The Country Parishes of England (in the modern sense of the word Parish) seem originally to have been of the same extent and limits as the several Manors; nor could it well be otherwise, because when it became settled, during the Ninth and Tenth Centuries, that Tythe was generally due to the Church, every Lord of an independent Manor would of course appoint a Chaplain or Clergyman of his own, in default of which the Tythe would have become due to the nearest Mother Church. Hence the Parochial Division of England appears to have been nearly the same as now established, in the Taxatio Eccksiastica , which was compiled in the Reign of King Edward the First. (A. D,, 1288-1292.)

In the Towns indeed there is considerable variation, personal Tythes having been much more productive before the Reformation of Religion than afterwards, and consequently a greater number of Clergymen maintained in populous places. Thus the City of London (within and without the Walls, but not including the Borough of Southwark) which now reckons One Hundred and Eight Parishes, forming no more than Seventy-two Ecclesiastical Benefices, had at that time One hundred and Forty; Norwich in like manner is reduced from Seventy Parishes to Thirty-seven, and other ancient Cities in proportion, a sufficient indication that the number of Parishes in Towns was formerly suffered to increase in proportion to the Population: and (besides that personal Tythes and Dues must always have been in a great degree voluntary,) it appears from the Taxatio Ecclesiastica , that the Profits accruing from one and the same Parish were not confined to one Spiritual Person, nor even to one Religious House or Community. Under such circumstances, it is not likely that Town-Parishes were strictly limited either in number or extent; but the conflicting Rights of Tythe-Owners, and the Perambulations ordained by The Canon Law, must have established the Boundaries of Country Parishes much earlier.

In later times the Boundary of every Parish has been gradually settled with precision, and indeed rendered immutable by any authority short of a special legislative enactment. This exactness has been produced by the Laws for the Maintenance and Relief of the Poor, whose claims on a Parish being regulated by their legal Settlement in it, and the Assessment or Poor's Rate which takes place in consequence, being levied according to the property of the other Inhabitants, a double motive for ascertaining the Boundary of a Parish continually subsists, and has been frequently a subject of litigation since the Poor Laws became burden some.

When this began to take place, the Parishes of the Northern Counties were found to be much too large for the due administration of the Poor Laws, which must always be founded upon a personal knowledge of the situation and character of everyone applying for relief, and is therefore a subject to which no general rule can with propriety be applied. The inconvenience which was felt in the Northern Counties from this cause will be easily explained, by stating, that Thirty or Forty square Miles is there no unusual area of a Parish; and that (generally speaking) Parishes in the North average at Seven or Eight times the area, of those in the Southern Counties.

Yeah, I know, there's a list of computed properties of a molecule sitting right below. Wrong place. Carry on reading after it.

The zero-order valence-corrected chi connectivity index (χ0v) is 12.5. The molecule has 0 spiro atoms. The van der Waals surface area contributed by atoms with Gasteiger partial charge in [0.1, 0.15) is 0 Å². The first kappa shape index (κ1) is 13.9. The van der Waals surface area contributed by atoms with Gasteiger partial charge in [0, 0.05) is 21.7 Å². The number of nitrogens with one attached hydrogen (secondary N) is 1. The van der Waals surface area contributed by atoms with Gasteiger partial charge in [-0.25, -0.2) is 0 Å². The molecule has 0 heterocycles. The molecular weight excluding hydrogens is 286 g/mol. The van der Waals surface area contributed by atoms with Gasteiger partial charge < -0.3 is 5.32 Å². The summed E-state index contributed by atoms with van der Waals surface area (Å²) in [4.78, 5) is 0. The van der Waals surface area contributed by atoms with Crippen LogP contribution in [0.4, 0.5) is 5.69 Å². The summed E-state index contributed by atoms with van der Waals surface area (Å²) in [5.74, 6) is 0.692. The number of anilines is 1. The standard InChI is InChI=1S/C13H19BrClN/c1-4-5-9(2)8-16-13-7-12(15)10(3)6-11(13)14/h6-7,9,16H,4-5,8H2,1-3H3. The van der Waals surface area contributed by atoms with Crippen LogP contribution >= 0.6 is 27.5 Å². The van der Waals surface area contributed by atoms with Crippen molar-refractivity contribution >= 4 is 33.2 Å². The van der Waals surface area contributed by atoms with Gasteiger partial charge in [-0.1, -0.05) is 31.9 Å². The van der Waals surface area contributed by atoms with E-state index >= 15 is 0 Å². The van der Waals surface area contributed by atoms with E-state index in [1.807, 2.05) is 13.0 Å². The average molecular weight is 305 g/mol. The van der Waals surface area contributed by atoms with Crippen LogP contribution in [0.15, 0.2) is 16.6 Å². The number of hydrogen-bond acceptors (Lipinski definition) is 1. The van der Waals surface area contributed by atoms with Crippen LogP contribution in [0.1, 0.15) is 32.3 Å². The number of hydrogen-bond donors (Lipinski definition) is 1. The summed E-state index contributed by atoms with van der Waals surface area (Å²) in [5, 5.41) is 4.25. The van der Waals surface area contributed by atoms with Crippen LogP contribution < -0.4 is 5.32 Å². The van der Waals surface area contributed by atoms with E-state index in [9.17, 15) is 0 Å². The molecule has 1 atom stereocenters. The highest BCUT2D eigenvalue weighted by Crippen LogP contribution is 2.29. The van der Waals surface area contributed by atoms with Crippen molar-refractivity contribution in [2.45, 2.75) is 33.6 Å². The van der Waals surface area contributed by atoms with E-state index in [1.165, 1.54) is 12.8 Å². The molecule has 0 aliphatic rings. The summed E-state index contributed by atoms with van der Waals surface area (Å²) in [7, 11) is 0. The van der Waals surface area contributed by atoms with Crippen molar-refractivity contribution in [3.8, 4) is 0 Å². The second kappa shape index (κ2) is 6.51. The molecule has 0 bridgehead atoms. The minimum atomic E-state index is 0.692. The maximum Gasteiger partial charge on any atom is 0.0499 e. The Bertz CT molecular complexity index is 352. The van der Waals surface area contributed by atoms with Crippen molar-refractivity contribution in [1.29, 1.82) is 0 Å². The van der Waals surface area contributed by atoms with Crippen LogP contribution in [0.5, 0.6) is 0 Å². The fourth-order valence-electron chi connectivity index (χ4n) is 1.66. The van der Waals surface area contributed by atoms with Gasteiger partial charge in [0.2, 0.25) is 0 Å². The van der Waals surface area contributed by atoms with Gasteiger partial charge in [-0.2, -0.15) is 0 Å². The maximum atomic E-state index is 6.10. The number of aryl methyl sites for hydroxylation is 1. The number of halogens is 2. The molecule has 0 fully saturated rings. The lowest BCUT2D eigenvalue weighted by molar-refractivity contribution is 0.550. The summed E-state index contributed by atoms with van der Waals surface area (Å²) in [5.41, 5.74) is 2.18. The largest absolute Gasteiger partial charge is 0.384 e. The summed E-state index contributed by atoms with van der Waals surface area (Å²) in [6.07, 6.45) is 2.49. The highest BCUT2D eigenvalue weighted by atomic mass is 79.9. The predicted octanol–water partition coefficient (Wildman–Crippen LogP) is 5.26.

Hence in the 13th year of Charles II, (soon after his Restoration) a Law was passed, permitting Townships and Villages, though not entire Parishes, severally and distinctly to maintain their own Poor, assigning as a reason for this innovation, "That the Inhabitants of Lancashire, Cheshire, Derbyshire, Yorkshire, Northumberland, the Bishoprick of Durham Cumberland, and Westmorland, and many other Counties of England and Wales, by reason of the largeness of the Parishes within the same, have not and cannot reap the benefit of the Act of Parliament (43o ELIZ.) for the Relief of the Poor."

Under this Law the Townships of the North have become as distinctly limited in practice as if they were separate Parishes;16 and of course make separate Returns, which in the Abstract of 1801 are placed alphabetically in their several Wards and Hundreds, but are now arranged under their respective Parishes; whereby the perplexity arising from a crowd of explanatory Notes has been avoided, and the convenience of those who have occasion to ascertain the Population of a whole Parish, is best consulted. This arrangement appeared in all the Counties North of the Humber and the Dee, and occasionally elsewhere, in the Abstract of 1811, and was extended throughout the Kingdom in the Abstract of 1821 it originated in Northumberland and Westmorland, but in extending it to the Southern Counties, the place which gives name to the whole Parish is always called Parish ) though it be only part of the Parish (the less important designation merging in the other); nor could this be avoided without departing from the customary manner of speaking. A proper Note of Reference will always be found to accompany the name of every Parish which occurs oftener than once, as not wholly contained in the same Hundred or other Division, Besides this immediate and indispensable purpose of the Notes (which exceed 4,300 in number), they will be found to embrace such other information as may tend to elucidate the arrangement and connection of places, or to obviate doubts which frequently arise where well-known places seem to have been omitted, being indeed included in the Return of their Parish. Many Notes are of a miscellaneous kind, extracted from the Returns themselves, whenever the information contained in them appeared to be explanatory of any remarkable increase or diminution of the Population, or of the employment of any particular class of Labourers or Manufacturers. Indeed no useful information has been omitted.